Analysis: Road Traffic and Roads Bill 2021 scoots off for cabinet approval
Leo Moore, partner at William Fry, considers the regulation of e-scooters and e-bikes in Ireland.
The government has just published the Road Traffic and Roads Bill 2021 which legislates, for the first time, for the use of e-scooters and e-bikes on Irish roads and public spaces.
The number of e-scooters on Irish roads has increased drastically in recent years, with retailers in Dublin city centre reporting sales of over 120 e-scooters a month. The country has seen a similar surge in e-bike use, with retailers reporting a 20 per cent year-on-year increase in sales over the past few years.
The clarity brought by such legislation could pave the way for micromobility operators to introduce new transport solutions to Irish cities.
This surge in demand has come even despite e-scooters and e-bikes having an unusual status under the Road Traffic Offences Act 1961 (RTA). Such vehicles arguably fall within the definition of a mechanically propelled vehicle (MPV) under the RTA, as “a vehicle the means of propulsion of which is electrical or partly electrical and partly mechanical”.
A driver of an MPV is required to have a licence, tax and insurance, and cannot use an MPV on a footpath. However, it has not been possible to obtain tax or insurance for e-scooters and e-bikes for use in a public place. Also, the initial manual effort required on such vehicles casts some doubt on whether these vehicles are fully within this scope. As a result, private users of e-scooters and e-bikes have been operating in a grey area.
New rules on e-scooters
The RTR Bill will bring welcome clarity to the law on e-scooters. The initial draft introduces a new defined term, “powered personal transporter”, being a vehicle:
- designed for carrying one person;
- with its maximum design weight as no more than 55 kilograms;
- its maximum design speed between 6kmph and 25 kmph;
- equipped with an electric motor having a maximum continuous rated power less than or equal to 0.25 kilowatts; and
- which is not a pedal bicycle, pedal tricycle, or designed for people with restricted mobility.
This definition will clearly encompass e-scooters. Most importantly, “powered personal transporters” (PPTs) are excluded from the definition of MPVs and will be generally subject to the same rules as apply to bicycles.
The Minister for Transport will be able to prohibit, or restrict the use of, PPTs in traffic through regulation. Powers will be granted to local authorities to set a lower 20km/h speed limit for e-scooters on specified roads or parts of roads. The RTR Bill also explicitly allows for their use in cycle lanes. They will be banned for use on footpaths and motorways, while users will also be exempt from toll schemes.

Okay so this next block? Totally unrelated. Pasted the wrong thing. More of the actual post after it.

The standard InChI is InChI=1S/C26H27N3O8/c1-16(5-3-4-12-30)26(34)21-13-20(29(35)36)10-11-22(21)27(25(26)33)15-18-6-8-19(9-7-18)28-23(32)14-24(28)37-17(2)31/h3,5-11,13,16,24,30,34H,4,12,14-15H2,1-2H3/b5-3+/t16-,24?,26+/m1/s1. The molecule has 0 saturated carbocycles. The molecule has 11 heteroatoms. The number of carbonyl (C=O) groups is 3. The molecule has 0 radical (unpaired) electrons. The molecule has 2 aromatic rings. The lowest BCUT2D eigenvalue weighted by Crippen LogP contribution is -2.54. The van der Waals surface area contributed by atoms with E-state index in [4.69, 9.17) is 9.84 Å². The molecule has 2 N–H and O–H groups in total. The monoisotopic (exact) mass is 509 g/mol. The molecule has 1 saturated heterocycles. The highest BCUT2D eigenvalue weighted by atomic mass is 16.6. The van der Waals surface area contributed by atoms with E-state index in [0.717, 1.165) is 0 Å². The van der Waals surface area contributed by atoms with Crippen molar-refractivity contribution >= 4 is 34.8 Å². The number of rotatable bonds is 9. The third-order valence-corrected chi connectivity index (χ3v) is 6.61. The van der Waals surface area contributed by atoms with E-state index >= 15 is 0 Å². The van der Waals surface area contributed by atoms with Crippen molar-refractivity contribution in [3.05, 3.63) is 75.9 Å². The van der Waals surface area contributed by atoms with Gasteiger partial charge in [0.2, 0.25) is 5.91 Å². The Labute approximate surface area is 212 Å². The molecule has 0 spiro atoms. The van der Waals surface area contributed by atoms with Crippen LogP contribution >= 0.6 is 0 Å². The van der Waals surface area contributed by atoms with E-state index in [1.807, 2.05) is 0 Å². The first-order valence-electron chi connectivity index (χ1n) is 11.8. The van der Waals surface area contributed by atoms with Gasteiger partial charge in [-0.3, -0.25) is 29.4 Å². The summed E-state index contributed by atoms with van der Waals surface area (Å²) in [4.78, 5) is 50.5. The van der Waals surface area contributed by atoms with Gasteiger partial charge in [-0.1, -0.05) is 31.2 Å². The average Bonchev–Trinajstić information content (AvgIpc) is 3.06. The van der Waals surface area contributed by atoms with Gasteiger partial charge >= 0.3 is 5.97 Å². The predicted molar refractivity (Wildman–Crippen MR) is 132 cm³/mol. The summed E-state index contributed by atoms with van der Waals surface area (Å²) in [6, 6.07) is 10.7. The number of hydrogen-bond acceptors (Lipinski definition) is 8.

Drivers aged between 16 and 18 will be required by law to wear a helmet, although helmets will not be compulsory for adults.
The RTR Bill also sets out several new offences in relation to PPTs. These include:
- driving a PPT while “hold[ing] on to any other vehicle which is in motion or hold on to any person or thing on, in, or attached to, any such vehicle”;
- supplying a PPT to someone who is under 16;
- driving a PPT while using a mobile phone or other information or “entertainment equipment.”;
- driving a PPT while there is a defect affecting it which one knows of or could have discovered and which is a danger to the public;
- taking a PPT without the consent of its owner; and
- driving under the influence of an intoxicant to such an extent as to be incapable of having proper control.
Due to the exclusion of PPTs from the framework that operates for MPVs under the RTA, their use is permitted without imposing the registration, tax, licencing, and insurance conditions associated with conventional motor vehicles. The RTR Bill does not introduce any new such obligations on PPTs and amends the Finance Act 1992 so that there is no requirement to register and tax PPTS.
New rules on e-bikes
The RTR Bill also updates the definitions of pedal bicycles and pedal tricycles to include those equipped with auxiliary electric motors with a maximum rated power less than or equal to 0.25 kilowatts, which cut off before the vehicle reaches 25 kilometres per hour, thus incorporating “e-bikes” within this definition.
E-bikes will now be legislated and treated mainly in the same way as pedal cycles (and are also exempt from registration and tax requirements). The usual rules, such as stopping at traffic lights, stopping at pedestrian crossings and stop signs, and avoiding cycling on motorways, now apply to e-bikes. The RTR Bill also amends Section 100 of the RTA to make it an offence to ride a pedal bicycle while holding on to another moving vehicle.
It should be remembered that the RTR Bill is not yet law and we may see significant revisions before it is signed into law. Nevertheless, it will be welcomed by suppliers and riders alike, and particularly micromobility operators eager to introduce new transport solutions to Irish cities.